Toronto dancing book video delights online viewers

A YouTube video that features books coming alive to dance after dark inside a Toronto bookstore is delighting viewers online.

YouTube video that features books that come alive to dance after dark inside a Toronto bookstore is delighting viewers online.

The video, shot inside Type Books's Queen Street West location, uses stop-motion to make the books move to music seconds after the owner locks the door and leaves for the night.

Store owner Joanne Saul was interviewed Tuesday on CBC Radio’s Metro Morning about the video, which she said is generating plenty of interest on social media websites.

"I didn’t sleep a wink last night because I’ve been watching my Twitter feed," she told Metro Morning host Matt Galloway. "[This video] has struck a chord. People have been responding by the thousands. I think it really is the magic of the printed word. It shows that people still appreciate it."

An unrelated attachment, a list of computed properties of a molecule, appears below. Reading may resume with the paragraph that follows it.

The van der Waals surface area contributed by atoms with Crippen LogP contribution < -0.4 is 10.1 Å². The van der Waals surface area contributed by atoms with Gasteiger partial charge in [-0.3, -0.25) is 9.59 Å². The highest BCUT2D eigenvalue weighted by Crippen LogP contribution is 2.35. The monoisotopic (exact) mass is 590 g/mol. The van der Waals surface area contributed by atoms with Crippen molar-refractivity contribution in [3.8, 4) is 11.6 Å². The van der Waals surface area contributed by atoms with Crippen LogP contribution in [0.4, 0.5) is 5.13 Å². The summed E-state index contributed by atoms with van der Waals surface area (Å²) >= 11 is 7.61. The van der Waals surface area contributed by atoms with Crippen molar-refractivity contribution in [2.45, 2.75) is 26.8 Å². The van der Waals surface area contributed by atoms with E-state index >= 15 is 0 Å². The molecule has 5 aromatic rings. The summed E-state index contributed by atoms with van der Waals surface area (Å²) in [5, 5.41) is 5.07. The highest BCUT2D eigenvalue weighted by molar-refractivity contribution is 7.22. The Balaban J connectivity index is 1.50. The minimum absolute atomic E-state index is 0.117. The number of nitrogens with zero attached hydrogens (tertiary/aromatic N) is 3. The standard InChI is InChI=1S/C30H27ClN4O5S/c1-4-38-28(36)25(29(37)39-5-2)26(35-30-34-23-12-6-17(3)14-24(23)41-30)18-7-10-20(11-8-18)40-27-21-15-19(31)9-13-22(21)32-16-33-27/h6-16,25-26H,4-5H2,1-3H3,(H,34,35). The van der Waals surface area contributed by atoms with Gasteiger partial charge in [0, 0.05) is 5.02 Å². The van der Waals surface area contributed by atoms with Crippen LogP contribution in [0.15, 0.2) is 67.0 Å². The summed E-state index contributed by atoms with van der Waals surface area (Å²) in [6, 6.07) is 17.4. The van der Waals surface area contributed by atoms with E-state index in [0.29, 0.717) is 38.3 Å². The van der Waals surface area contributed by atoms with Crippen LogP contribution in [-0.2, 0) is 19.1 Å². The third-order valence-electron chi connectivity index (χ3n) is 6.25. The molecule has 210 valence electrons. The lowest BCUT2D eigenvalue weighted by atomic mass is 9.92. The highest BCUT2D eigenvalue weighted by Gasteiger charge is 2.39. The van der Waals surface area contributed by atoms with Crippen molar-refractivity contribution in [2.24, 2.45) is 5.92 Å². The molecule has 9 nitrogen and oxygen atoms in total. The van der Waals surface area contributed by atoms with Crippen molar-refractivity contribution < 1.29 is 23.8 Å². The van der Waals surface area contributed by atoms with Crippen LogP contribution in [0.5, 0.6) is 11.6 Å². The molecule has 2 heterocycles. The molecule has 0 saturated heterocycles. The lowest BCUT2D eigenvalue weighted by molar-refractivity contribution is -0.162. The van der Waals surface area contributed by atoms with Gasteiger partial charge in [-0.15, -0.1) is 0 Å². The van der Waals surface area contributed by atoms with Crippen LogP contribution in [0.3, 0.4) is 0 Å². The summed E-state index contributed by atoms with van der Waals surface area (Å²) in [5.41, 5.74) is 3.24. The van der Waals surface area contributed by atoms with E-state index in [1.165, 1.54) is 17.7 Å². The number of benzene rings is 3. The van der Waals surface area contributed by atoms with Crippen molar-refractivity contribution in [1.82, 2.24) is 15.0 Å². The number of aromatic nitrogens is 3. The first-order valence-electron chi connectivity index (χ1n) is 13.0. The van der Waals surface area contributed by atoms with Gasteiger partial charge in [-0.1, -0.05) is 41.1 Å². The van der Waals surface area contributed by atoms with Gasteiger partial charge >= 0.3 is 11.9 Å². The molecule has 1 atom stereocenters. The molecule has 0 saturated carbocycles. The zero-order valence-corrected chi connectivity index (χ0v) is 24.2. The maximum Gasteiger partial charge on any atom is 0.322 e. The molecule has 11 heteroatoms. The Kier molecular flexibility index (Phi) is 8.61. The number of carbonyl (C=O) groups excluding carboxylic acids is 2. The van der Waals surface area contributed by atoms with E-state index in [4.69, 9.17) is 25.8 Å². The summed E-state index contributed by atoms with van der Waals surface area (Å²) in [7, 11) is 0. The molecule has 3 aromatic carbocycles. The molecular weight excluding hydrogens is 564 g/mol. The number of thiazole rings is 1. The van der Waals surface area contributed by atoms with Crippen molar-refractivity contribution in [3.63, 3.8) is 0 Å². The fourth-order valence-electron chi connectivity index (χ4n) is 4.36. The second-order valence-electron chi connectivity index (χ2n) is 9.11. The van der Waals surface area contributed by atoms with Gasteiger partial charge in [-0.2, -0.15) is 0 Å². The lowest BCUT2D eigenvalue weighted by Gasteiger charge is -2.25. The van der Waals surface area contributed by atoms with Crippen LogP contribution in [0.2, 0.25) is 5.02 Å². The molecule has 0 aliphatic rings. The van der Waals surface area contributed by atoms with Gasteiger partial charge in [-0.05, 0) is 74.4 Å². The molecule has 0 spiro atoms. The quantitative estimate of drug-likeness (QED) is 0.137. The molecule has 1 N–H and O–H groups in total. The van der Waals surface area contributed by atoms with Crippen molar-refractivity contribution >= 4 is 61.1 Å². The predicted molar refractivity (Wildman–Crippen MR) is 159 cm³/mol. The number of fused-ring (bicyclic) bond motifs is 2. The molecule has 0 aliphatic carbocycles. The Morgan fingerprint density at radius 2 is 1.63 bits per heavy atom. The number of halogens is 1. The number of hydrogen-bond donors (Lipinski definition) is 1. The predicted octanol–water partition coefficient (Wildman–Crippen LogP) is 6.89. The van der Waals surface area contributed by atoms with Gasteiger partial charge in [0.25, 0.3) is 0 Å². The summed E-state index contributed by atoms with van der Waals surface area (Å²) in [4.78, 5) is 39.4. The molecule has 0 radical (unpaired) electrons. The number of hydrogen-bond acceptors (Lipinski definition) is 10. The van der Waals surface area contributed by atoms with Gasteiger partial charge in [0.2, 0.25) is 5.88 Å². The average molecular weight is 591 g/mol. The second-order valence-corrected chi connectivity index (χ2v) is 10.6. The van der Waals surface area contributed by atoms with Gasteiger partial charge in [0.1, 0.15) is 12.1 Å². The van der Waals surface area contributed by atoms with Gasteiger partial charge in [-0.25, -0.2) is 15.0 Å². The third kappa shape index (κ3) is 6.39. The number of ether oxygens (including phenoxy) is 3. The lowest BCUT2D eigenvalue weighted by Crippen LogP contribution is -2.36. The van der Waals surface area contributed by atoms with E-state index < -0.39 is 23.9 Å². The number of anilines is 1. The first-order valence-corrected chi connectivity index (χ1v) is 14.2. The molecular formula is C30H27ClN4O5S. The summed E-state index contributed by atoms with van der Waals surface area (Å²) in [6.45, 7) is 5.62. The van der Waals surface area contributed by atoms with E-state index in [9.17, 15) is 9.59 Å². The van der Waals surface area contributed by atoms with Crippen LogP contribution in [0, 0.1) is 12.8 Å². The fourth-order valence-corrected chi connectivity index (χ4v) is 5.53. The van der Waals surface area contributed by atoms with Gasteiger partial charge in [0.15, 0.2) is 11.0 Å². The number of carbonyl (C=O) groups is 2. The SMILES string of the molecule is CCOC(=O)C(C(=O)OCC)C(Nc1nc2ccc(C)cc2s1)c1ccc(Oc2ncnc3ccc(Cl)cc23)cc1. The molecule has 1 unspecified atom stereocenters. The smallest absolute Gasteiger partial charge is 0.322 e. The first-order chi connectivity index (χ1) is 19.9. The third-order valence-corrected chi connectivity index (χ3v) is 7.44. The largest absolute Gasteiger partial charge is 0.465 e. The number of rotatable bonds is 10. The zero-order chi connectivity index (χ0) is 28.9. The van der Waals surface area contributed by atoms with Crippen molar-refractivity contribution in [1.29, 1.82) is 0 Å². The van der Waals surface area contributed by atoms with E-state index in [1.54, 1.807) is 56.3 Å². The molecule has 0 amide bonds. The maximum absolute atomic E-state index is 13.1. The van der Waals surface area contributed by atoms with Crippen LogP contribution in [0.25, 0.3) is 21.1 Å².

'A love letter to books'

Saul said the video is "a love letter to books as objects," and offers proof that people still love books — and the stores that sell them — despite growing competition from both digital media and online booksellers.

"This video is a tribute, a love letter to books as objects," she said. "The door closes, the book seller goes home for the day and the party begins. The books get up and dance, they peek around the corner to make sure no one is looking and they have a really good time. It’s magical, it’s whimsical."

Saul admits these are challenging times for booksellers. Two well known Toronto book stores — the Book Mark on Bloor Street West and Dragon Lady Comics on College Street — are slated to close this month.

"It’s been a hard week for indie book sellers," said Saul.

"It’s very difficult to have a bricks-and-mortar store right now when we are faced with tremendous competition from non-bricks-and-mortar stores."

Type Books operates two locations in Toronto and Saul said the key to survival is connecting with the local community and offering innovations, such as the Joy of Books video.

"We have to do something other than retail," she said. "I think what makes the difference is making ourselves important to our community, because we rely on those customers."